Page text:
So if you are planning to skip on vitamins, go ahead and do so but make sure you consult your doctor if you have any deficiencies.
Good nourishment is the stepping stone towards a healthy pregnancy, and a healthy diet is perfectly capable of doing that, given that you don’t have any health complexities. Switching to nutritious meals from processed ones is all you need to skip the vitamins and supplements.
Pregnancy requirements and their alternative sources.
1. Folic acid
Folic acid is a ‘B’ vitamin found in food as well as supplements. Foods containing folate, i.e., a natural form of folic acids such as green leafy vegetables, spinach, brown rice, and breakfast cereals, should be consumed regularly. Natural folate can also be found in lentils and oranges; however, it is difficult to get the required amount of folate from food alone, so that’s why it is crucial to take a folic acid supplement during pregnancy.
Still, studies show that folate in natural form is known to be much healthier than the manufactured supplement, so don’t skip on folate from food thinking to make it up by taking supplements. If you enough folic acid, then the risk of your baby being born with neural tube defects such as spina bifida. Women who may get pregnant and have a low amount of folic acid are usually advised to supplement 400 micrograms of folic acid each day.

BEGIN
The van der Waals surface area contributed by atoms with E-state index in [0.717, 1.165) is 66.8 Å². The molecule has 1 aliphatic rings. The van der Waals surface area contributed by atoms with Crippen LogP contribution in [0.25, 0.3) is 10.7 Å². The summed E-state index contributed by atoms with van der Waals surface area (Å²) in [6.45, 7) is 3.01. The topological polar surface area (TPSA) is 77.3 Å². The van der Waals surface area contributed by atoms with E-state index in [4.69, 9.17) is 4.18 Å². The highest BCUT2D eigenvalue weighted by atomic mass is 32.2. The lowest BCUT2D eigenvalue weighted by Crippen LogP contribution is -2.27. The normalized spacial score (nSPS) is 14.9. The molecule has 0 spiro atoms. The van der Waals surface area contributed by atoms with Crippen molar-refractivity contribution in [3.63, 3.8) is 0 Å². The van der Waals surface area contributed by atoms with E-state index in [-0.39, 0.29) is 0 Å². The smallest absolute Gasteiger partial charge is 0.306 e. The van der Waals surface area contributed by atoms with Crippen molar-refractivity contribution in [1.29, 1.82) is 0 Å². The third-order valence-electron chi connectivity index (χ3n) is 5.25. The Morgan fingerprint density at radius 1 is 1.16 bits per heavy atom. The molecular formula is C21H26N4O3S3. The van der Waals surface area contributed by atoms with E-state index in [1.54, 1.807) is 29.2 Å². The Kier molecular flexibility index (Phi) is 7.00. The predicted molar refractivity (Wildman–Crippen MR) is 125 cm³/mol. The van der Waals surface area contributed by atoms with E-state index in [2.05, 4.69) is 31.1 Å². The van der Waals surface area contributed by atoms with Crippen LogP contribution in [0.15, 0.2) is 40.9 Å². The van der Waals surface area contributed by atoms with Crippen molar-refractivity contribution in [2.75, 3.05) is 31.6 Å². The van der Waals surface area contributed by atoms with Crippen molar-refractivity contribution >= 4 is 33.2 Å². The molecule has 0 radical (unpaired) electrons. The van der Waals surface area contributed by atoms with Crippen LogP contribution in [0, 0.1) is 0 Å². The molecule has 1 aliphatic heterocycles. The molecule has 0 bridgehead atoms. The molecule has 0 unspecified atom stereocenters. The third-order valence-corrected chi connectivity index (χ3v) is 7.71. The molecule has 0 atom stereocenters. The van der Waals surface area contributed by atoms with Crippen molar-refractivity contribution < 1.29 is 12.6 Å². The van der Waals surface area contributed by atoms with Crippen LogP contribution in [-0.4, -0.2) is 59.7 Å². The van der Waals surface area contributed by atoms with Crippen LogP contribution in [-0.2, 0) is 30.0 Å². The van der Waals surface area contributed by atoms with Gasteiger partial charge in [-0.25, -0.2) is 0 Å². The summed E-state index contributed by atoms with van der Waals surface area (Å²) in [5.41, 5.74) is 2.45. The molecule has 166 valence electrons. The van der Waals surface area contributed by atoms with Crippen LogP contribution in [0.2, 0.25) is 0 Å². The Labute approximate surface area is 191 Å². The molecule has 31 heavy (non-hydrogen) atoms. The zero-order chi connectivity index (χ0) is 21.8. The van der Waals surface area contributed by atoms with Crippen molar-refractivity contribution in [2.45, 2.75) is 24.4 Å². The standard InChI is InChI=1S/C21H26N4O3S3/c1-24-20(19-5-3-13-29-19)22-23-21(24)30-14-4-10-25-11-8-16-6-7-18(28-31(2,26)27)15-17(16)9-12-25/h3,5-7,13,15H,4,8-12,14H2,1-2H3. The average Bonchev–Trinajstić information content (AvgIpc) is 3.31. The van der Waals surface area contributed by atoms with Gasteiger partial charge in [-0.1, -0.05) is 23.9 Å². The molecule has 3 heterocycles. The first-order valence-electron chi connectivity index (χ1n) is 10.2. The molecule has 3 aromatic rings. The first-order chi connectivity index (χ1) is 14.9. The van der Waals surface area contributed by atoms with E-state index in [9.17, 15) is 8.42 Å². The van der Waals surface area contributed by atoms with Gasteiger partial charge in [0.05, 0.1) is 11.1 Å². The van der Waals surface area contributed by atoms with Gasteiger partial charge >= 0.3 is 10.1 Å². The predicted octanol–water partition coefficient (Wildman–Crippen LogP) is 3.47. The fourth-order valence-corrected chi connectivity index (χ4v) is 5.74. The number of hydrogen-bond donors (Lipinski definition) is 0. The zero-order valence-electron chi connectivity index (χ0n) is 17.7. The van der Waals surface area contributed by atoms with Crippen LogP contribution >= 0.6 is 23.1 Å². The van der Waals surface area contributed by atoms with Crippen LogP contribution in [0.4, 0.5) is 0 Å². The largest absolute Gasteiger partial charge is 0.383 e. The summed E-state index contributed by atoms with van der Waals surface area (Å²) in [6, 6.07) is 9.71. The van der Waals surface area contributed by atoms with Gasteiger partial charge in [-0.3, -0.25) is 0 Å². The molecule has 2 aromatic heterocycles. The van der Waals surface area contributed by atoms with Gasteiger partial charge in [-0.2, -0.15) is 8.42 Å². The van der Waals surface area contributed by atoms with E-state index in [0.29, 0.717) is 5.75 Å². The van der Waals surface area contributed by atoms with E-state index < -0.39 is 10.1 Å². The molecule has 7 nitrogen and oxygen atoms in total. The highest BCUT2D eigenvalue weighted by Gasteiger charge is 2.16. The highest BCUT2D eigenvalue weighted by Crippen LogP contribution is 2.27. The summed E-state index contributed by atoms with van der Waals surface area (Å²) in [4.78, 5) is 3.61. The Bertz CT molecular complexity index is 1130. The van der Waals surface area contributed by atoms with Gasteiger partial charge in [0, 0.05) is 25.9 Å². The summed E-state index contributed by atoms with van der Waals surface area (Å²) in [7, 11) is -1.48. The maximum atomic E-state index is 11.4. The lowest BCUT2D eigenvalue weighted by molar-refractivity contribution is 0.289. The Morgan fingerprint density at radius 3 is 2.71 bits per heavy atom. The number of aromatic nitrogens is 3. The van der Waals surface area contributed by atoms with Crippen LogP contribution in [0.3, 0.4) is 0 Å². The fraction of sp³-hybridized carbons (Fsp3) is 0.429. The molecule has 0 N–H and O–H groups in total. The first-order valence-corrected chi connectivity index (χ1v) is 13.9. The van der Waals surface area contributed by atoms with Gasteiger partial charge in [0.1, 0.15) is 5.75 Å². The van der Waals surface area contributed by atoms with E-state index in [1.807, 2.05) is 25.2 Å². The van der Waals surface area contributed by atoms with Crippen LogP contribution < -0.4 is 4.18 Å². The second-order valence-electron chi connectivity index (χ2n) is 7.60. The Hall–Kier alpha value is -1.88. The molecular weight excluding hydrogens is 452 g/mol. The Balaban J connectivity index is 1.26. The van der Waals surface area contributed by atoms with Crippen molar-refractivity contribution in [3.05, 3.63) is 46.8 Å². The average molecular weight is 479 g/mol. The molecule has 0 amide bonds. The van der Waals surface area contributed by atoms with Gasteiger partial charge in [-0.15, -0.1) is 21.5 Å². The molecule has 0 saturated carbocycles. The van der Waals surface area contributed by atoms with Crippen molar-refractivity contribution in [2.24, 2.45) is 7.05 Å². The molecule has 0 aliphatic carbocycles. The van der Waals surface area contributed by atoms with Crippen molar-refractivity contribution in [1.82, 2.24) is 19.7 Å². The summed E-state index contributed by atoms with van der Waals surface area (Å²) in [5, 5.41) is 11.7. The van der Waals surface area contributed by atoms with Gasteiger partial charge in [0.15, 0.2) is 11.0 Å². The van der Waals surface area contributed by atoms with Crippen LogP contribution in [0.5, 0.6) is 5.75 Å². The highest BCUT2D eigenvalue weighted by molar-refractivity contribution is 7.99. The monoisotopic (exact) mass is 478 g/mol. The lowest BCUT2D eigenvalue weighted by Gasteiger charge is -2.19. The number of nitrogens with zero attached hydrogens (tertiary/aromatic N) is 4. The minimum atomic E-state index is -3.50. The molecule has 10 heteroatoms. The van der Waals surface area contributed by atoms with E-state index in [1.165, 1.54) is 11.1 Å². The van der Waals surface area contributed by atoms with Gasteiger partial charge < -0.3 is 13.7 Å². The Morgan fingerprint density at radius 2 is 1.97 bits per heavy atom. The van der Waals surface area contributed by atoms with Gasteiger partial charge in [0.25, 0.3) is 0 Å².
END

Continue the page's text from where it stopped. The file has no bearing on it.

Even after they get pregnant, they are advised to take a supplement each day for 12 weeks of pregnancy. Folic acid supplement are readily available in pharmacies, supermarkets and online with prescription. Ensure your vitamin supplement contains 400 micrograms of folic acid and does not contain vitamin A which may harm your baby.
You require extra doses of iron when you are pregnant so that your body can make new blood cells for your developing baby. Many women are low levels of iron even before they get pregnant, so make sure to include iron-rich foods in your diet regularly throughout the pregnancy. Lean red meat is one of the best sources of iron.
Other good sources are chicken, turkey and fish, and iron, including peas, beans, lentils, eggs, whole grain bread, dried fruit, green vegetables, and some breakfast cereals with abundant iron in them, so make sure you include them in your diet. The liver has lots of iron, but avoid eating it while you are pregnant as it has very high levels of vitamin A.
Having citrus fruits or their juice will boost iron absorption. If you have a history of heavy periods or anaemia, your doctor will advise you to take iron supplements during pregnancy.
3. Vitamin D
“Vitamin D supplementation is also essential, especially if you are from a place where sun exposure is minimal. Vitamin D is something that cannot absorb enough from our diet.
So low vitamin D levels are associated with an increase in complications in pregnant women. Breastfeeding mothers with low vitamin D levels are advised to take ten micrograms of vitamin D each day, and pregnant women are advised to take five micrograms of the vitamin every day.